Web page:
Disclaimer 1: During the summer of 2010 I was unemployed. I didn’t have much to do during the day so I started this ill-fated pool blog. To my surprise it was still up so I thought this would be an ok to place to share my thoughts about the Replacements show on Saturday.
Disclaimer 2: My ability to separate art from the artist sucks. I tend to like the music that I like, but I love that same music when I know the musicians themselves rule. I don’t think this is a good or bad thing – I just know it’s important to me. When I’m able to meet a musician who’s music I dig, and that person seems decent enough through third person interactions, AND it turns out he/she is a good person upon meeting them, well shit, I call it a day. All is right. Sometimes I even try to avoid meeting a person that seems like an asshole if I admire their music – I don’t want it to be ruined for me.
Some of my closest friends and bandmates think this is a dumb approach, because, ya know, fuck that person if they are lousy to you for no good reason. And I completely agree. But what happens to all of the time that you spend with their records? I find myself listening to them less and less. And that’s why I never want to meet Paul Westerberg.
I am too young to have never seen the Replacements (before last weekend). I listen to them everyday, have read all of the books and have had lots of Grain Belt at the CC Club. They have always made sense to me: punks with melody that dressed like blue-collar front row boys – only pretending to not take themselves too seriously in order to obscure their sensitivity. I love their folklore. I form Replacements tribute bands with my pals and drag my family to the Bob Stinson Memorial in Minneapolis. I love the Replacements.
However, I did not like everything about the (2013) Replacements. So I’m writing this to my buds that weren’t able to catch them during these three Riot Fest shows. Dudes: I wasn’t blown away. Here’s my review, and one more quick disclaimer:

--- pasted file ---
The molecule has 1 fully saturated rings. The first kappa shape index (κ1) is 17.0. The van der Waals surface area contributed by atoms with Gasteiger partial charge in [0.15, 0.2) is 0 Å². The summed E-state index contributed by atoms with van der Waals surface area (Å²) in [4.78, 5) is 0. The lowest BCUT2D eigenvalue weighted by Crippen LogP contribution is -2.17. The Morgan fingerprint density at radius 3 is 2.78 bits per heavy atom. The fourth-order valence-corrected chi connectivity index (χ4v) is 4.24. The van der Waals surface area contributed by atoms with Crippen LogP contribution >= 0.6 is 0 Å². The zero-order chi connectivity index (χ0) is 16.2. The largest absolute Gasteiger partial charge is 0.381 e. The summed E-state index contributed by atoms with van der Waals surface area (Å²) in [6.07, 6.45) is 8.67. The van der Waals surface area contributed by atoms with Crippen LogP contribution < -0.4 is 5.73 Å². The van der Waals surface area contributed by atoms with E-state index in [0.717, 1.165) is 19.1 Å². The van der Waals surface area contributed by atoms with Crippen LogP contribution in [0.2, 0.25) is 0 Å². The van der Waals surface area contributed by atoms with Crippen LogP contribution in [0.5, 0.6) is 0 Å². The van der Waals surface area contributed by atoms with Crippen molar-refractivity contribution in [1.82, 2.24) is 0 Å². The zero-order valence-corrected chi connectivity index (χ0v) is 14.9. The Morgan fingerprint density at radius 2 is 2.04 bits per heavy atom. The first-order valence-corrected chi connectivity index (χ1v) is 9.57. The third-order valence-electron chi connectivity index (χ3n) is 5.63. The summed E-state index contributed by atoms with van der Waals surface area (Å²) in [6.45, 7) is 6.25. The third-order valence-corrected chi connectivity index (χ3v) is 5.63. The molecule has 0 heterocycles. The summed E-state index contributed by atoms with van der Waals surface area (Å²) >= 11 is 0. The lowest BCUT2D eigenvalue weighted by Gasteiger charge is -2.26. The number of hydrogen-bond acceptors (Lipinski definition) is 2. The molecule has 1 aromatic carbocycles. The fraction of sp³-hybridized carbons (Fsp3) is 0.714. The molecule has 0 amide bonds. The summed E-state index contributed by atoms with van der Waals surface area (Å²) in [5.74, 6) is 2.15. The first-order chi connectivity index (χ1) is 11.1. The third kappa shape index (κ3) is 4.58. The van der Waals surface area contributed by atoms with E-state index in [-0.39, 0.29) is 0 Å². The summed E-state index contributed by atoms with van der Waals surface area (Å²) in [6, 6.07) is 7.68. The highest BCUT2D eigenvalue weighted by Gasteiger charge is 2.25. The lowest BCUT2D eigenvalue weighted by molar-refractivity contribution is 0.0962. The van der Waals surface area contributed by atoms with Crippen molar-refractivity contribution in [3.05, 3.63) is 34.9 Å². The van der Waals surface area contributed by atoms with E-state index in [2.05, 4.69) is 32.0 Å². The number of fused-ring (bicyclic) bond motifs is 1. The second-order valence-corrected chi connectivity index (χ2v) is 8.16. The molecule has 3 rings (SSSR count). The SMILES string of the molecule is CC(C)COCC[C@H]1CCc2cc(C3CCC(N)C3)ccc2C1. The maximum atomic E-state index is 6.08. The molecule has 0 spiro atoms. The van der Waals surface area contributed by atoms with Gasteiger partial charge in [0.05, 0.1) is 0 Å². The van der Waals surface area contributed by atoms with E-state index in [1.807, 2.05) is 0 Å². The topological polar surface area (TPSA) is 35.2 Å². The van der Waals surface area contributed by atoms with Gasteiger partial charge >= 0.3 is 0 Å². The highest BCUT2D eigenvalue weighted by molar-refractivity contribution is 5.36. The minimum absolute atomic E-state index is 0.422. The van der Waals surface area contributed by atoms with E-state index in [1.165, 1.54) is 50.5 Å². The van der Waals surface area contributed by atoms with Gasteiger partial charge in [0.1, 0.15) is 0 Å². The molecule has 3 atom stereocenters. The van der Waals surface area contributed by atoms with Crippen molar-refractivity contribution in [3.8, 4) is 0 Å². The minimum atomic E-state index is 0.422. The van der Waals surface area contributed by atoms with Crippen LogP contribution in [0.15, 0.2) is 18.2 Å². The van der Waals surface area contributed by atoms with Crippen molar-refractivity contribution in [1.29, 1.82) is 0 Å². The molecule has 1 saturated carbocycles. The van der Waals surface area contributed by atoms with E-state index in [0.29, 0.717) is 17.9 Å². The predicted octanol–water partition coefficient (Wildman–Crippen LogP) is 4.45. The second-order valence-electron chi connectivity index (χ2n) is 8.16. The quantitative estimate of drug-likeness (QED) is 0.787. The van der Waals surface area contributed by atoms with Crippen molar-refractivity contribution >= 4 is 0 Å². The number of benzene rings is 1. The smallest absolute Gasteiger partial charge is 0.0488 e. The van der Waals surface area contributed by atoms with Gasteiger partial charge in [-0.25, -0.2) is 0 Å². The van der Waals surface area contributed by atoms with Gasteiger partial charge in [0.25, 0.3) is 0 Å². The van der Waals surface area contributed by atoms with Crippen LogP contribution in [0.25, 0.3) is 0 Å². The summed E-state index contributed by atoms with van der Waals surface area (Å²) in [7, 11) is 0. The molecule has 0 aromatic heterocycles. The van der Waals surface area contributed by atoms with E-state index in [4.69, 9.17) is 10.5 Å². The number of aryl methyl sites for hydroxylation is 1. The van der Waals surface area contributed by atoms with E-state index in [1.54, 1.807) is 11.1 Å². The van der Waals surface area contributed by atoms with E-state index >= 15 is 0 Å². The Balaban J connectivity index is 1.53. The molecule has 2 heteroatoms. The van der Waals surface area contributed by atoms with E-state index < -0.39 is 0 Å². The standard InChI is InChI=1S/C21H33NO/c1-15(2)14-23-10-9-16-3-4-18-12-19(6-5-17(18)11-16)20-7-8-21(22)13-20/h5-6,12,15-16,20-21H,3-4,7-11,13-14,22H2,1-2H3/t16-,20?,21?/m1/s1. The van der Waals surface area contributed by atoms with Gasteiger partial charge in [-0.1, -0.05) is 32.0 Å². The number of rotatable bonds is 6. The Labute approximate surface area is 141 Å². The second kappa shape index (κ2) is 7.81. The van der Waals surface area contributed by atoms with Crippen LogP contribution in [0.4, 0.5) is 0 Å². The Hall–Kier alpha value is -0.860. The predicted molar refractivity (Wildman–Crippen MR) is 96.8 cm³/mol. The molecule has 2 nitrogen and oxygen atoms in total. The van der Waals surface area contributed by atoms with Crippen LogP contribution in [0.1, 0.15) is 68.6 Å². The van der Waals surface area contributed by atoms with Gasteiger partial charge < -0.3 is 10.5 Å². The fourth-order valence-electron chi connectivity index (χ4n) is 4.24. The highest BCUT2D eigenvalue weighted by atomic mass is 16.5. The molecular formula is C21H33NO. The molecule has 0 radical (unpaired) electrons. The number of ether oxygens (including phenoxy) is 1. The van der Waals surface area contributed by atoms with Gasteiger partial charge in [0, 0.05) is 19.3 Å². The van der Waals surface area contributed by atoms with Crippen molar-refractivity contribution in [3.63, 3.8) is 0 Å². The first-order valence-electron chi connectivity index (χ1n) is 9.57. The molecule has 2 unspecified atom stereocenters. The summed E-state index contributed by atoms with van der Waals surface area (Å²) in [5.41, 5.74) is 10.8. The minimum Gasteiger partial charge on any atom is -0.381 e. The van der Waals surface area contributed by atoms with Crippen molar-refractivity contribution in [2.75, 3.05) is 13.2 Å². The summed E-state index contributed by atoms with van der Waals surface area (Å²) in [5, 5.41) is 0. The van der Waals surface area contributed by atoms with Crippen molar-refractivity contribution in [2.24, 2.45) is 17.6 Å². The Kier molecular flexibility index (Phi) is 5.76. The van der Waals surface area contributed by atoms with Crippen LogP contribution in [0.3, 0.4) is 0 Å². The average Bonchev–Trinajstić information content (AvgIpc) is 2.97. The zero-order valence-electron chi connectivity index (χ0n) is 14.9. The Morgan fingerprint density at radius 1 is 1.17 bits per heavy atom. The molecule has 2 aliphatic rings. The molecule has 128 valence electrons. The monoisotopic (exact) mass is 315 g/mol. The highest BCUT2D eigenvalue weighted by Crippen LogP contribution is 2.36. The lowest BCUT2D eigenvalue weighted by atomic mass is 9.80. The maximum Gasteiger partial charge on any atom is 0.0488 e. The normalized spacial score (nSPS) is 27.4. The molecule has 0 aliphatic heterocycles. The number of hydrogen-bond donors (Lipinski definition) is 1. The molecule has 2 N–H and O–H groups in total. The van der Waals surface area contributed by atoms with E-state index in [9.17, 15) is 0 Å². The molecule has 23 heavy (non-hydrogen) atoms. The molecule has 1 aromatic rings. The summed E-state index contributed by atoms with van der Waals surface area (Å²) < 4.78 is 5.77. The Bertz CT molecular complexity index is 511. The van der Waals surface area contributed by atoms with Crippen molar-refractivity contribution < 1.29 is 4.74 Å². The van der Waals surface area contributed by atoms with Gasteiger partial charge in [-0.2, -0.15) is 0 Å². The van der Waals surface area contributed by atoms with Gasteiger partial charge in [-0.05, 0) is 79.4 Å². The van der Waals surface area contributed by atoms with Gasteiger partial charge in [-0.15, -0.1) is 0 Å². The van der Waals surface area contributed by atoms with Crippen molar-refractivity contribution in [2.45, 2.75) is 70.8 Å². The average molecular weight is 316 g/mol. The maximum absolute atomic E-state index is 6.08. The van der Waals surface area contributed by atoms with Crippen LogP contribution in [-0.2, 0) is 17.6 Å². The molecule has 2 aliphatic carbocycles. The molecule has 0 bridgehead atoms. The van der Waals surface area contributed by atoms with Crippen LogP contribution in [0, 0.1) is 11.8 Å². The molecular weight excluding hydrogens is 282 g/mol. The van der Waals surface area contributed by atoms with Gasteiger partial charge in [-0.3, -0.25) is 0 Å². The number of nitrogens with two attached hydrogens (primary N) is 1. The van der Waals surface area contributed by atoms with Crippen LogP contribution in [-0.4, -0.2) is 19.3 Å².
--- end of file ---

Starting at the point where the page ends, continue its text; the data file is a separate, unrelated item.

Before they took the stage, I had put a lot of pressure on the show. How the hell can they call this a reunion? They didn’t even ask Chris Mars because they said they knew they’d say no. That should tell you something about the state of the ‘Mats in 2013. I am a Slim fan, as well, but he is sick and couldn’t make it. And I love Bob. But Bob isn’t around anymore and if there is one piece of ‘Mats’ history I can never shake its when Paul demanded Bob drink before a five night stint at 7th Street Entry. Bob, trying to sober up and not die was told that he must drink in order to take the stage. This is more folklore, and I don’t know the validity of it, but holy shit that’s heavy.
But, on Saturday night, Tommy and Paul (and two remarkable musicians that we’re a little too polished for the occasion) delivered a near cut copy of what they had did the other two Riot Fest shows. There were some physical audibles: Tommy and Paul wore skirts, much like Bob (or Dick… but I’ll get to that in a minute), perhaps in homage to the older Stinson, something I saw as kinda shitty – thinking of the time Paul forced Bob to take a pull before hitting the stage (I know, that is my fault for taking that perspective). Other than the attire though, it appeared that we were gonna get what Toronto and Chicago got.